Marco Scutaro was a unstoppable hitting machine in August and September, and was a postseason hero for the World Champion San Francisco Giants. His hot finish, however, shouldn't fool you into thinking he's anything other than a fantasy insurance plan in 2013.
For anyone who believes that Marco Scutaro will carry his torrid late-season hitting on into 2013 and remain a plus fantasy contributor, I have two words for you: Shane Spencer. Remember that guy?
Well, if you don't, Spencer was an organizational soldier for the Yankees in the late-90's who finally got something resembling major league playing time in September of 1998 (the year the Yanks won 114 games), and proceeded to hit eight home runs in 42 plate appearances down the stretch. No one could get him out, and he became a sort of folk hero in the Bronx. He hit two more home runs in the first round of the 1998 playoffs, and some (mostly Yankee fans) thought they had unearthed a secret weapon. Of course, Spencer was on the major league roster the following season and was nothing like a star, and he spent the rest of his short career as a backup outfielder, leaving behind a legacy as a living embodiment of the perils of late-season small sample sizes.
Spencer is just one of many. Mark Lemke, Lloyd McClendon, Jim Leyritz, Delmon Young. The list goes on. Peter Kozma would have been one had he not lost his mind in Game 7 of this year's NLCS. Scutaro is just the latest addition to the storied annals of so-so players who have amazing postseasons and see their fantasy draft stock artificially rise because of it. This isn't even the first time he's done it. In 2006, he took over the A's starting shortstop job and hit well as they rolled to a division title, then tore it up against the Twins in the ALDS to earn a label as a "clutch" player. The next season he finished with an 88 OPS+.
This year, as August dawned, Scutaro was doing his usual thing: being an unspectacular infield option and a decent injury fill-in. Scutaro entered the year coming off of a fine 2011 season as the Red Sox's starting shortstop. He missed most of May due to injury, but still contributed a .299 average and .781 OPS (second best of his career), making him a decent shortstop option in an incredibly weak pool. The Sox then traded him to the Rockies, and he immediately picked up that added Coors Field shine that made him a bit more intriguing in fantasy circles.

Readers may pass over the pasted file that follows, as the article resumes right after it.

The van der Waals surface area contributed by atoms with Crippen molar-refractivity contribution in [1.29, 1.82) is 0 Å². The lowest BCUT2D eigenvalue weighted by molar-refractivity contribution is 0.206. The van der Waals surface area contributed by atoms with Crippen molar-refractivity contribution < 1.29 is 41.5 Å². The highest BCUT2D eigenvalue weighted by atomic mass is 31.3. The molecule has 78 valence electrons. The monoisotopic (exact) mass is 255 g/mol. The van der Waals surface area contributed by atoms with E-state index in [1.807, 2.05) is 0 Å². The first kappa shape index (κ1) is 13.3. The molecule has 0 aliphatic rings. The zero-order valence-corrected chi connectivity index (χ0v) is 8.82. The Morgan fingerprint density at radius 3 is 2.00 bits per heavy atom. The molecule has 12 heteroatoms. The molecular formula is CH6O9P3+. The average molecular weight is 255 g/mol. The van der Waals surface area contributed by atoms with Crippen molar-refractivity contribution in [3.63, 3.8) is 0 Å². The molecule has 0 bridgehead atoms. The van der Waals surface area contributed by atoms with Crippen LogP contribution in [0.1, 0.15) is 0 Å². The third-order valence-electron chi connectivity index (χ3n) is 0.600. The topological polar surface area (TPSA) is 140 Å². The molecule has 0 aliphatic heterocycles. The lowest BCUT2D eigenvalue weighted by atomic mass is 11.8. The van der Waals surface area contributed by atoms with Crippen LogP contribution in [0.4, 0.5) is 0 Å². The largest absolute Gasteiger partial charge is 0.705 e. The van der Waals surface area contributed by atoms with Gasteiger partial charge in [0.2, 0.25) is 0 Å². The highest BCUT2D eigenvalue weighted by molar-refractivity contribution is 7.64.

Unfortunately, the altitude didn't do much for Scutaro's bat, and he hit only .271/.324/.361 as the Rockies' second baseman. You'd have forgiven fantasy owners for dumping him at mid-summer, as Scutaro wasn't contributing much and most managers would rather try a younger sleeper alternative than stick with a 36-year-old and pray that he starts playing around with the aliens from Cocoon.
Of course, those who did dump Scutaro regretted it very quickly. The Giants acquired Scutaro at the trade deadline for the low, low price of Charlie Culberson, and Scutaro set about recasting himself as a fantasy asset. While the move from Coors Field to AT&T Park would seem to intuitively hamper Scutaro's [roduction even further, the exact opposite happened. Perhaps spurred on by playing for a contender again, Scutaro hit .362/.385/.473 after donning a Giants uniform. In the month of September, he hit a scorching .402/.421/.518, and that hot streak might have helped more than a few erstwhile second base-starved fantasy owners to a championship.
Scutaro, as we all know, maintained the hot hitting into the playoffs, winning the NLCS MVP and knocking in the World Series-winning run in Game 4 against Detroit. Once upon a time, this kind of performance on the national stage might have been dangerous to unenlightened fantasy owners, as those not in tune to the vagaries of small sample sizes might have had some idea that Scutaro was some sort of star. Luckily, I think we're long past that, and frankly, these days, anyone who drafts Scutaro several rounds too high based on his postseason heroics deserves to see their fantasy team go down in flames.
However, we still have to ask how much of Scutaro's hot finish was real and how much of it was worth ignoring. It's obvious that he won't hit .362 over a full season. I don't even need to bring up his sky-high September BABIP for you to know that (though I guess I just did). Scutaro is a free agent at this moment, and some of his value will change depending on where he lands, but he's likely to be generally the same player he always has been. That means he's a high-contact hitter who will give you a decent average and won't kill your fantasy team, but he won't especially help it either. Since he's getting closer to 40, his production only seems destined to wane further.
Our Fake Teams consensus rankings had Scutaro at #18, which I think is about right. Second base is a generally weak position, but there are still a lot of better options, and others with way more upside (like Jurickson Profar, who we had at #17). Scutaro is a good end-draft insurance policy and a good guy to have should you be saddled with a bunch of injuries (he'll likely be eligible at more than one position), but if you come away from the draft with him as your starting second baseman, you've probably failed. He's a fine player, always has been, and as a die-hard Giants fan, I'm forever grateful for his postseason heroics. Hell, I'd buy the man a beer right now. Make it two beers. That being said, if even I, in my rose-colored Giants haze, can see Scutaro's fluke hot stretch for what it is, you definitely should too.